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I'm currently working on an "advanced" search form for my application. I'm using a datagridview to display the results. The idea is to be able to search thoroughly (with lots of options).

Currently I fill the datagridview like this:

    dgvData.AutoGenerateColumns = false;

        if (cbbKlant.SelectedItem != null)
            dgvData.DataSource = StatistiekManagement.getOpdrachten((klant)cbbKlant.SelectedItem);

            //ID kolom
            DataGridViewTextBoxColumn id = new DataGridViewTextBoxColumn();
            id.Name = "ID";
            id.DataPropertyName = "opdracht_id";

            //Plaatsen kolom
            DataGridViewTextBoxColumn plaatsen = new DataGridViewTextBoxColumn();
            plaatsen.Name = "Plaatsen";
            plaatsen.DataPropertyName = "aantal_personen";

            //Vertrekplaats kolom
            DataGridViewTextBoxColumn vertrek = new DataGridViewTextBoxColumn();
            vertrek.Name = "Vertrek";
            vertrek.DataPropertyName = "locatie_id";


My problem here is I want to add information to the datagridview from another table. For example: I have a contract and this contract has a location. How do I display the location into this datagridview?

I also use LINQ TO SQL to get my data from the database.

Thanks, Thomas

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2 Answers 2

You can't bind a datagridview to two different sources.

The solution for you would be to write a SQL statement to join two different tables and then populate a dataset with that. You could then use that as your data source.

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How do I return data from a joined LINQ statement? I wrote the following piece of linq code but I don't know how to return the query: var query = (from o in dc.opdrachts where o.klant == klant join lo in dc.locatie_opdrachts on o.opdracht_id equals lo.opdracht_id select new { o, lo.locatie}); – Thomas Jul 5 '12 at 8:13
I'm not sure. My LINQ is rusty to say the least. Couldn't you just call a SQL join against your SQL connection and use that dataset? – pinkfloydx33 Jul 6 '12 at 11:24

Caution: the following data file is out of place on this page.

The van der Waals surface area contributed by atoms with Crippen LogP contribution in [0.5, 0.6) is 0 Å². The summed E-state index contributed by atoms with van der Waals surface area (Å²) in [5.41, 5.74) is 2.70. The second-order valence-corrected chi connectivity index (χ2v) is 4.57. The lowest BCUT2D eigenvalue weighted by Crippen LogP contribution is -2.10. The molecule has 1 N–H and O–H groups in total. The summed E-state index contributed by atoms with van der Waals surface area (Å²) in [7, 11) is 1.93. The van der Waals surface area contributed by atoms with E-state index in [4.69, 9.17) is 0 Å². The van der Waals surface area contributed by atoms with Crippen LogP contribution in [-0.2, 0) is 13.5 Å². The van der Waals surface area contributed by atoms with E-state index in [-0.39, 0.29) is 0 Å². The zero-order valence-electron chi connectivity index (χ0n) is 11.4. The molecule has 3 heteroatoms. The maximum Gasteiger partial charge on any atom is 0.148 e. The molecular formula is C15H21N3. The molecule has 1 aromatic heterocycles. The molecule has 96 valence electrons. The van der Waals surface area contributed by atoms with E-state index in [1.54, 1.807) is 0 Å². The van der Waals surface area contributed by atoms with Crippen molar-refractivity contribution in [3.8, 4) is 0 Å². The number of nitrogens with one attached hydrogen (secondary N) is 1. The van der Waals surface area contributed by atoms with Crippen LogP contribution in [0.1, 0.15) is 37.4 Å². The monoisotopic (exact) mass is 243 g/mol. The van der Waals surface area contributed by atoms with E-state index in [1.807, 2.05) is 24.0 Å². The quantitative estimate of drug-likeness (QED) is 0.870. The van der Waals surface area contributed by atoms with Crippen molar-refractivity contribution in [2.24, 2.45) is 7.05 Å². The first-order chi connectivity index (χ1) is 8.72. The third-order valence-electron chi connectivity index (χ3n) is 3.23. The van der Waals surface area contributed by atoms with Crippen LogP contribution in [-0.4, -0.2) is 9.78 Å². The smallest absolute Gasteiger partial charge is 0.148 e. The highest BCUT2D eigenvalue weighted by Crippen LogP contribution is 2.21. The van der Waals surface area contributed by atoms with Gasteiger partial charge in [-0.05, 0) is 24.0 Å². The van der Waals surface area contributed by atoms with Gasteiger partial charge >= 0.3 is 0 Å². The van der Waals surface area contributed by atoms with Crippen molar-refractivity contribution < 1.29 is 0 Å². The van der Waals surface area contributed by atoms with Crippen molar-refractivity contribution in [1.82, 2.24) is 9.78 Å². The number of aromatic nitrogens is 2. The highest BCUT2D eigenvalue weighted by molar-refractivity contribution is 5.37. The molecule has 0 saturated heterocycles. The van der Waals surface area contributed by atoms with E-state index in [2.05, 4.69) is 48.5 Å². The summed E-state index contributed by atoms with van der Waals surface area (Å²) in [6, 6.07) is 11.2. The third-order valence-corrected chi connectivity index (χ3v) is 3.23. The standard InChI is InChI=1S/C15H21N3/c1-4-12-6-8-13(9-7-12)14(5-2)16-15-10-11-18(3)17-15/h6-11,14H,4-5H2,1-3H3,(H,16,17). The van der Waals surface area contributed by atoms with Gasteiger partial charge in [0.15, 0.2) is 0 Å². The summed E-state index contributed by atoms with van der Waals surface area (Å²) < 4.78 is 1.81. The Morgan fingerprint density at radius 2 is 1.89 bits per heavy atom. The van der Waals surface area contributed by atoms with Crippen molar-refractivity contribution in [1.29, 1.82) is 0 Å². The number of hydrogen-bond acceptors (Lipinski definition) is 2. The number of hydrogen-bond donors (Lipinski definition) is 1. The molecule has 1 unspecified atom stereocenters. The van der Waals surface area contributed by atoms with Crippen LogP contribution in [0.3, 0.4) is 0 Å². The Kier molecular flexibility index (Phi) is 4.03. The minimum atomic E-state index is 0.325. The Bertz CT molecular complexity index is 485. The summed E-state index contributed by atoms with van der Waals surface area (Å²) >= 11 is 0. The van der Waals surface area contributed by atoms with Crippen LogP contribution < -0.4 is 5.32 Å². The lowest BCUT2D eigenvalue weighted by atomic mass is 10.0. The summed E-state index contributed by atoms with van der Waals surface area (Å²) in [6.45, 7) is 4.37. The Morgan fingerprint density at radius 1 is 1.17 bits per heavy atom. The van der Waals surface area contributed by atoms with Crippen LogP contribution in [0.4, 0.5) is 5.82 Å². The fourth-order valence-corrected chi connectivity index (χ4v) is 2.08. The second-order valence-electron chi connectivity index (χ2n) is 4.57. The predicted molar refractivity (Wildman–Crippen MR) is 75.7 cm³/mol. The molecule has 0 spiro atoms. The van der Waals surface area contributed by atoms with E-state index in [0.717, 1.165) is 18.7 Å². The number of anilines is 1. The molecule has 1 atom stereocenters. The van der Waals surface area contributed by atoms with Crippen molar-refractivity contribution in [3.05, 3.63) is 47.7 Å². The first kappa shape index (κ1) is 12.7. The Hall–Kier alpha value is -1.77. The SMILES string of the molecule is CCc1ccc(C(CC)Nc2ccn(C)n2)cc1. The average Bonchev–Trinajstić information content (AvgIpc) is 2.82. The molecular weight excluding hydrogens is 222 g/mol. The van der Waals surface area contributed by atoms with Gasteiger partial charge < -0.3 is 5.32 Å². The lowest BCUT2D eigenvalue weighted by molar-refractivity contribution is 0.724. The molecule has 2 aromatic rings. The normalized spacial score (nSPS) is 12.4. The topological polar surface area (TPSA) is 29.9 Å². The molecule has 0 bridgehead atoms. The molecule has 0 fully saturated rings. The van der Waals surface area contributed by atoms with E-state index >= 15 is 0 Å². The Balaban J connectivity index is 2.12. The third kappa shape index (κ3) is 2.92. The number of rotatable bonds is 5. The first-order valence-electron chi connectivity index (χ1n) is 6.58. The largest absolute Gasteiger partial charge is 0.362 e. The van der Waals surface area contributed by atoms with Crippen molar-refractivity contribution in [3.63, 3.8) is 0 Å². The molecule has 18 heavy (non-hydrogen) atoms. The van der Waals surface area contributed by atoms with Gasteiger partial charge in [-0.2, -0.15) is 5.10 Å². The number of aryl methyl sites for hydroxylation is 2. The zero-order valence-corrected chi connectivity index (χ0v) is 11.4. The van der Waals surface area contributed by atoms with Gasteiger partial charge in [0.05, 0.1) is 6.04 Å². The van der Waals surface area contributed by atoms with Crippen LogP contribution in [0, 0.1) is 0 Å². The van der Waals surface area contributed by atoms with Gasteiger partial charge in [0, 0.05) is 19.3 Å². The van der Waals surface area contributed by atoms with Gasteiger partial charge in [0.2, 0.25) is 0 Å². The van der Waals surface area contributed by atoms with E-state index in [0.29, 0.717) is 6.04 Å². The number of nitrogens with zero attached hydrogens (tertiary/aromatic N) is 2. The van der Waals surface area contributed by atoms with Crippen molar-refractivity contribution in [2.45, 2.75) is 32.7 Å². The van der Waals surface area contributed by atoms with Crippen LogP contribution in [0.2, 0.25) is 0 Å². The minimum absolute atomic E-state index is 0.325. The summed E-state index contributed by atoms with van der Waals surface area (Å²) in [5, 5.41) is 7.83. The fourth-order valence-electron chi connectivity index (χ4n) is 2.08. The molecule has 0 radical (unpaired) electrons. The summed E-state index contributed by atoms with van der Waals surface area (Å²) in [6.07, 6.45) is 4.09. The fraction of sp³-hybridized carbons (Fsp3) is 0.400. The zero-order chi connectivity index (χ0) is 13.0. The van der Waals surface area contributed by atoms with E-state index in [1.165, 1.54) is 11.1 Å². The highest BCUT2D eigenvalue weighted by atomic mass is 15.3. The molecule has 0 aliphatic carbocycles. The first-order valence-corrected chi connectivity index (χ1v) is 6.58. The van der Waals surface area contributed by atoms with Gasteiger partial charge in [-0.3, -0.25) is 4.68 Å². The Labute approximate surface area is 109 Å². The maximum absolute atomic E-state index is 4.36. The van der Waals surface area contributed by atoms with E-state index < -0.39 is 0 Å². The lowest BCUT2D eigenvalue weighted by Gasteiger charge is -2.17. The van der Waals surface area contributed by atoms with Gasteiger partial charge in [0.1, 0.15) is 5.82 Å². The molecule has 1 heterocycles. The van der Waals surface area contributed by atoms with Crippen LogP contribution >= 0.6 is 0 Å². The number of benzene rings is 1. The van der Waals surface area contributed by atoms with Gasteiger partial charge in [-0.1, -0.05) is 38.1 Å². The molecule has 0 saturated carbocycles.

There are several ways to attach the location. The easiest would be if you could add the Location as a property to the bound baseclass. It doesn't have to be a field in the database, just a property you could bind to. If inheriting isn't an option, sometimes encapsulation can work.

Besides the above, you can always add a non-bound column to your (bound) datagridview. The value which it should display, could come from any source you like. One of the ways to display the value is to use the datagridview's cellformatting event:

        //inside initialization void
        dgvData.CellFormatting+=new DataGridViewCellFormattingEventHandler(dgvData_CellFormatting);
        dvcol = new DataGridViewTextBoxColumn();

    DataGridViewColumn dvcol;

    void dgvData_CellFormatting(object sender, DataGridViewCellFormattingEventArgs e)
        if (dvcol != null && e.RowIndex != -1 && e.ColumnIndex == dvcol.Index)//where Column1 is your combobox column
            var rec = (YourRecordTypeSuchAsContract)dgvData.Rows[e.RowIndex].DataBoundItem;
            e.Value = ""; //get description based on the rec
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Thanks, how exactly do I add a property to my bound baseclass? I let LINQ create all the classes. – Thomas Jul 5 '12 at 8:14
Extending auto generated LINQ class is actually very easy, because of the partial declaration they implement. If you go to the code behind (right-click on the table in designer and click 'view code'), you should see a partial class where you can add the properties. (As long as those properties don't have a columnattribute, they won't be considered part of the database schema). – Me.Name Jul 5 '12 at 9:02
Some links: short example here:… And a longer tutorial here:… – Me.Name Jul 5 '12 at 9:04

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